When the faithful despair
The medicalization of despair has helped to chip away at the stigma of mental illness and made people realize that it can’t always be “prayed away.”
But churches are also starting conversations about subjects that are “the common colds of mental health” — depression, anxiety and addiction — said the Rev. Bill Roth, minister of congregational care at Myers Park United Methodist Church in Charlotte, North Carolina.
Roth’s church is conducting a five-part speaker series on mental health during Lent, with topics that include the church’s role in mental health, what parents should watch for in their children, and suicide prevention.
“Like it or not, it’s still a taboo; you put the AA people in the basement, you whisper if someone goes to a psychiatric unit. If they have a nose job or a heart attack, full disclosure is fine, but if it’s psychiatric, you have to whisper. So one of our goals is to reduce the stigma of mental health,” Roth said.
Pastors may also want to take a look at the characteristics of God that they're preaching about, some research suggests.
Researchers at Baylor University in Texas have studied how people see God — distant or close, judgmental or beneficient — and found that people who see God as authoritarian and detached are more likely to suffer from anxiety and depression.
“If you believe that God created the world and quit, why would you bother to do things like pray? (In that way of thinking) God doesn’t respond to prayer,” said James Ellor, a professor in the School of Social Work at Baylor.
Ellor said that almost all chaplains that he has surveyed believe in a benevolent God, but at least a third of people sitting in the pews subscribe to the idea of a judgmental God who may or may not help them with their problems, contributing to a pervasive sense of hopelessness.
“(Pastors) need to be clear about who God is. We need to be talking about how God can be helpful,” Ellor said.
Church members can help, too, especially with "fringe" members of a congregation, described by Ellor as those who attend worship services but haven't developed meaningful relationships by attending small-group sessions and church programs. People of faith need to be noticing these people and "wrapping around them with emotional support," he said.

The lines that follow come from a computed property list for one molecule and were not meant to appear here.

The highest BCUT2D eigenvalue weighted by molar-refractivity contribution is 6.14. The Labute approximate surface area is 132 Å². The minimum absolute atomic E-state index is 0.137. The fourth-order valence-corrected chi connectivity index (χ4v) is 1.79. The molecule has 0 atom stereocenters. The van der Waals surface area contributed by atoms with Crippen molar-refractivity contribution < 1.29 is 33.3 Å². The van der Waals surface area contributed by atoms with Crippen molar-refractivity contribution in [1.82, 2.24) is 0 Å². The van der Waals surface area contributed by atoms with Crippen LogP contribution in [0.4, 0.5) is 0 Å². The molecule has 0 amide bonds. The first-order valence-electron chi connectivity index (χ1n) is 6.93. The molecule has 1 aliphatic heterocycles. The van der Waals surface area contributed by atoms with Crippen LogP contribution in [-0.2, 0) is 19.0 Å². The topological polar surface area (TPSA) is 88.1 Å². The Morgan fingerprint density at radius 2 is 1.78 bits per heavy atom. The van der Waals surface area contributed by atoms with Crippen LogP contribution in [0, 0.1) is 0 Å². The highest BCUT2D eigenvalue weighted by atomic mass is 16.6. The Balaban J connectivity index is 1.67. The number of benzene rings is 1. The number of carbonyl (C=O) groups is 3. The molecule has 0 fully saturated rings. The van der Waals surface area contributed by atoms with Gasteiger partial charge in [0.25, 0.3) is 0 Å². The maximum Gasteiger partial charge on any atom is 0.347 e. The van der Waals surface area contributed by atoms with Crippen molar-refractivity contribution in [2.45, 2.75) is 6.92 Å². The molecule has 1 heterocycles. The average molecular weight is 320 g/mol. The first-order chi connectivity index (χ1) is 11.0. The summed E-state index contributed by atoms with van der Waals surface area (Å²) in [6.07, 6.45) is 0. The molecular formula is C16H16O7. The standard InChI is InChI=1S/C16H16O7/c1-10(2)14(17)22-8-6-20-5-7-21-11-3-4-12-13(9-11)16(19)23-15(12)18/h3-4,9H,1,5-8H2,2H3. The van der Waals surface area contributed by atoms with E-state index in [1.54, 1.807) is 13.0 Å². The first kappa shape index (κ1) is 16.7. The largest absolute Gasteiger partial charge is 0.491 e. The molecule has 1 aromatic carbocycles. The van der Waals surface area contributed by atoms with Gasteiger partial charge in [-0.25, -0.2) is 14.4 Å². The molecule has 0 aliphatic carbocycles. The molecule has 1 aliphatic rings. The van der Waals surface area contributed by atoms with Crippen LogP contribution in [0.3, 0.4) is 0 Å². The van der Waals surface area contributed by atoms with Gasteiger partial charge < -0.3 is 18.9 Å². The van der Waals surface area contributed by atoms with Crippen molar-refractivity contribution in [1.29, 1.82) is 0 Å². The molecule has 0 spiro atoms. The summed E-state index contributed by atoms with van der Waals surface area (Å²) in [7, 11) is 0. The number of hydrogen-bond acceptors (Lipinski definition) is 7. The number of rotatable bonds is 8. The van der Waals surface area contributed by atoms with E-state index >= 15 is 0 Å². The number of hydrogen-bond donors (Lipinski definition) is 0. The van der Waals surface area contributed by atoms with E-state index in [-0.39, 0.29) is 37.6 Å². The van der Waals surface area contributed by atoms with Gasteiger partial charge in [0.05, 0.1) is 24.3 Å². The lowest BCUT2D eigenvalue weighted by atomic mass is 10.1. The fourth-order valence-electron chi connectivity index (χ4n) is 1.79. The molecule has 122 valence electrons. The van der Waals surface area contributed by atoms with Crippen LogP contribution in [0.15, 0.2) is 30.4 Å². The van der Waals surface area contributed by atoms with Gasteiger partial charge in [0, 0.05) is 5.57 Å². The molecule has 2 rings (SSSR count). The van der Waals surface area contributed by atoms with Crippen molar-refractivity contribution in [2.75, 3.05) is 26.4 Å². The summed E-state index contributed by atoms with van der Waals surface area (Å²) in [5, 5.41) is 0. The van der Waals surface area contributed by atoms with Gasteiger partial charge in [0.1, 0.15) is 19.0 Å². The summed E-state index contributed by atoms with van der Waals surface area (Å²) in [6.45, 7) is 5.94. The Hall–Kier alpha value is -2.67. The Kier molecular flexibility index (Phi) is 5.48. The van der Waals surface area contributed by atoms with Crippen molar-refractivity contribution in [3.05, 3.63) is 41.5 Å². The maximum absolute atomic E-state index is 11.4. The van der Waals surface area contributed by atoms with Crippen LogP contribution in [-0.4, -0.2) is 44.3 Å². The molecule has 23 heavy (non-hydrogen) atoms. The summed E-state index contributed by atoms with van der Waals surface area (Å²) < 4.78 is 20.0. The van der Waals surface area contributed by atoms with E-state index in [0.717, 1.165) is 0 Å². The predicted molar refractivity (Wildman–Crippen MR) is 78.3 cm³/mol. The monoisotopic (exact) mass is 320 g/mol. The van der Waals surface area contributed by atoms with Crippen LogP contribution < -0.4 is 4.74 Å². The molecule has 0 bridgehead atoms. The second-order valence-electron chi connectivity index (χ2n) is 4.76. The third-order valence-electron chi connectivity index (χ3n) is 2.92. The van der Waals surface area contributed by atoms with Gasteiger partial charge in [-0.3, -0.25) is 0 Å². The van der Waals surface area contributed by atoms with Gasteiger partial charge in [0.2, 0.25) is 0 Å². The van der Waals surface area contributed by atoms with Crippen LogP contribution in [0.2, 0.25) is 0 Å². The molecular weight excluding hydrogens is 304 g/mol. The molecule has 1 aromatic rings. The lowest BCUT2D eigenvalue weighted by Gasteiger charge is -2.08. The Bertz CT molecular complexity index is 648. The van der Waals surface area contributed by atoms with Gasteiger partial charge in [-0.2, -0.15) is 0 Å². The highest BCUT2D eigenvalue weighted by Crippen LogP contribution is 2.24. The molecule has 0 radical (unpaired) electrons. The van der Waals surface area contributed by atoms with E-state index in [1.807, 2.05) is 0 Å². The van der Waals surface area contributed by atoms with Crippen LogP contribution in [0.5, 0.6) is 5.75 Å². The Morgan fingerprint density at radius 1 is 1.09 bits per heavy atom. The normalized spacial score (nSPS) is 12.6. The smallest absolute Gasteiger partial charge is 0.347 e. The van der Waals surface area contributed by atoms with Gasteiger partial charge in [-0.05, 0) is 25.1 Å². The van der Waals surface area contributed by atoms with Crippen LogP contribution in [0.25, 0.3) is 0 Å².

'People stay silent'
Austin, who is no longer in the ministry, now works as a wellness coach and reaches out to help others in despair through a blog called Grace is Messy. He agrees that a harsh, Old Testament vision of God contributes to depression. “If we believe in a God of fear and retribution, when we face hard times, it feels hopeless. It is hopeless,” he said. “But these days I begin to understand that God is love.”
Austin, who is married and has two young children, grew up attending what he describes as a fundamentalist Christian church in rural Alabama, a church that was not just a place to worship but the center of community life.
“In that world, we say faith, but I think we mean certainty, and that is certainly the opposite of faith. Faith is trust in what we can’t quite grasp,” he said.
“As long as your life is clean and neat and black-and-white, that works very well, but when, as my grandmother would say, something upsets the apple cart, those black-and-white answers don’t always work.”
Austin’s apple cart was not just upset but destroyed when he was molested at age 4 by a teenage neighbor. He told his parents, but they didn’t get help for him, thinking he would just get over it. “Like any good Christian, their answer was, 'let’s just pray about it,’” Austin said.
It wasn’t until he was a high school senior that Austin started having flashbacks and panic attacks that he was unable to resolve, which eventually led to his decision to kill himself.
Away from home on a business trip, he mixed what he thought would be a fatal cocktail of pills into a cup of tea, then drank it and waited to die. Instead, he awoke in the hospital the next day, and began an agonizingly slow process of recovery, aided by counseling and medication.